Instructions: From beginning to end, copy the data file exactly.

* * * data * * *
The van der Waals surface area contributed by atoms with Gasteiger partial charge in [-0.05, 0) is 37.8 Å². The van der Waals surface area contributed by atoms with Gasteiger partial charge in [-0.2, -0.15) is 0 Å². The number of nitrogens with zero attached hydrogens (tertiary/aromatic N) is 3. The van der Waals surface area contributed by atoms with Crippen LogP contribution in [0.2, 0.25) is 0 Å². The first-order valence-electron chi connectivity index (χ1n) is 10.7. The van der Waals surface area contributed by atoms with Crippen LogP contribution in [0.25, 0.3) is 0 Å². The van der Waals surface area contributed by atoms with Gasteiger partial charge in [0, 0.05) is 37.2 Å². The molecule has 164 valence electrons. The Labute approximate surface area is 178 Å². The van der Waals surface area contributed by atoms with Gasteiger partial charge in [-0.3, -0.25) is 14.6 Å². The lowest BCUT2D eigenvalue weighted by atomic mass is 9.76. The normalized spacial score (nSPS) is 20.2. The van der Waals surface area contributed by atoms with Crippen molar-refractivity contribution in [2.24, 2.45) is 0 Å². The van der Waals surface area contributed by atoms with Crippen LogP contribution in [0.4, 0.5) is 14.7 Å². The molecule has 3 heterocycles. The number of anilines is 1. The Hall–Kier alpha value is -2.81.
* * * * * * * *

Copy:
The van der Waals surface area contributed by atoms with Gasteiger partial charge in [-0.05, 0) is 37.8 Å². The van der Waals surface area contributed by atoms with Gasteiger partial charge in [-0.2, -0.15) is 0 Å². The number of nitrogens with zero attached hydrogens (tertiary/aromatic N) is 3. The van der Waals surface area contributed by atoms with Crippen LogP contribution in [0.2, 0.25) is 0 Å². The first-order valence-electron chi connectivity index (χ1n) is 10.7. The van der Waals surface area contributed by atoms with Crippen LogP contribution in [0.25, 0.3) is 0 Å². The van der Waals surface area contributed by atoms with Gasteiger partial charge in [0, 0.05) is 37.2 Å². The molecule has 164 valence electrons. The Labute approximate surface area is 178 Å². The van der Waals surface area contributed by atoms with Gasteiger partial charge in [-0.3, -0.25) is 14.6 Å². The lowest BCUT2D eigenvalue weighted by atomic mass is 9.76. The normalized spacial score (nSPS) is 20.2. The van der Waals surface area contributed by atoms with Crippen molar-refractivity contribution in [2.24, 2.45) is 0 Å². The van der Waals surface area contributed by atoms with Crippen LogP contribution in [0.4, 0.5) is 14.7 Å². The molecule has 3 heterocycles. The number of anilines is 1. The Hall–Kier alpha value is -2.81.